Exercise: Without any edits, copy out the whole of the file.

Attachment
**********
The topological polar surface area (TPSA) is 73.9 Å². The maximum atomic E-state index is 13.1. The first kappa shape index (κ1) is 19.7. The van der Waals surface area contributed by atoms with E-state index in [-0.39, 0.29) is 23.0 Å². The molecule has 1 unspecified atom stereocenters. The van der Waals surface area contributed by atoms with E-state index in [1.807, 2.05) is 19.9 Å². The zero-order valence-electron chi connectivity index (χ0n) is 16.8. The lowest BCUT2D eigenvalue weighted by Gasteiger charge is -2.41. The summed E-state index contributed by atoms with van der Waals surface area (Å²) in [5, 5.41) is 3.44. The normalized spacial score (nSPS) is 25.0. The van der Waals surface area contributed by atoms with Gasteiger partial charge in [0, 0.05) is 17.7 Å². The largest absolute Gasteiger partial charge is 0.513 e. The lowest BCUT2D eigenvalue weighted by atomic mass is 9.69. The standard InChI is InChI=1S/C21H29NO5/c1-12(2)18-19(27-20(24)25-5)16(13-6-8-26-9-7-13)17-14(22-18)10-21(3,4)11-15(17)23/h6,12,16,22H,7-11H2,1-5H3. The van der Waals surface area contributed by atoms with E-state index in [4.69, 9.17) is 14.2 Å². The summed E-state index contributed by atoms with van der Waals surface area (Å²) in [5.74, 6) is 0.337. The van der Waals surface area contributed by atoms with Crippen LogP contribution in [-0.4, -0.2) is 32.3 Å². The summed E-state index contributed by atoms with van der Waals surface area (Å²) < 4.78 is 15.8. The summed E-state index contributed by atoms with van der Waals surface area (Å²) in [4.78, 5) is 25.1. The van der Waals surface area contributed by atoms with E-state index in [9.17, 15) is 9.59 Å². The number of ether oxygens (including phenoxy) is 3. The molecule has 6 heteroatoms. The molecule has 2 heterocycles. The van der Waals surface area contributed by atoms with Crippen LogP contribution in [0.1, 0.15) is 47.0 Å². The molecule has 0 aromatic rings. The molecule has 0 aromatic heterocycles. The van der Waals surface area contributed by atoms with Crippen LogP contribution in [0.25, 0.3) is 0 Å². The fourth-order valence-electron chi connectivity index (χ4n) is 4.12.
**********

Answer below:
The topological polar surface area (TPSA) is 73.9 Å². The maximum atomic E-state index is 13.1. The first kappa shape index (κ1) is 19.7. The van der Waals surface area contributed by atoms with E-state index in [-0.39, 0.29) is 23.0 Å². The molecule has 1 unspecified atom stereocenters. The van der Waals surface area contributed by atoms with E-state index in [1.807, 2.05) is 19.9 Å². The zero-order valence-electron chi connectivity index (χ0n) is 16.8. The lowest BCUT2D eigenvalue weighted by Gasteiger charge is -2.41. The summed E-state index contributed by atoms with van der Waals surface area (Å²) in [5, 5.41) is 3.44. The normalized spacial score (nSPS) is 25.0. The van der Waals surface area contributed by atoms with Gasteiger partial charge in [0, 0.05) is 17.7 Å². The largest absolute Gasteiger partial charge is 0.513 e. The lowest BCUT2D eigenvalue weighted by atomic mass is 9.69. The standard InChI is InChI=1S/C21H29NO5/c1-12(2)18-19(27-20(24)25-5)16(13-6-8-26-9-7-13)17-14(22-18)10-21(3,4)11-15(17)23/h6,12,16,22H,7-11H2,1-5H3. The van der Waals surface area contributed by atoms with E-state index in [4.69, 9.17) is 14.2 Å². The summed E-state index contributed by atoms with van der Waals surface area (Å²) in [5.74, 6) is 0.337. The van der Waals surface area contributed by atoms with Crippen LogP contribution in [-0.4, -0.2) is 32.3 Å². The summed E-state index contributed by atoms with van der Waals surface area (Å²) < 4.78 is 15.8. The summed E-state index contributed by atoms with van der Waals surface area (Å²) in [4.78, 5) is 25.1. The van der Waals surface area contributed by atoms with E-state index in [9.17, 15) is 9.59 Å². The number of ether oxygens (including phenoxy) is 3. The molecule has 6 heteroatoms. The molecule has 2 heterocycles. The van der Waals surface area contributed by atoms with Crippen LogP contribution in [0.1, 0.15) is 47.0 Å². The molecule has 0 aromatic rings. The molecule has 0 aromatic heterocycles. The van der Waals surface area contributed by atoms with Crippen LogP contribution in [0.25, 0.3) is 0 Å². The fourth-order valence-electron chi connectivity index (χ4n) is 4.12.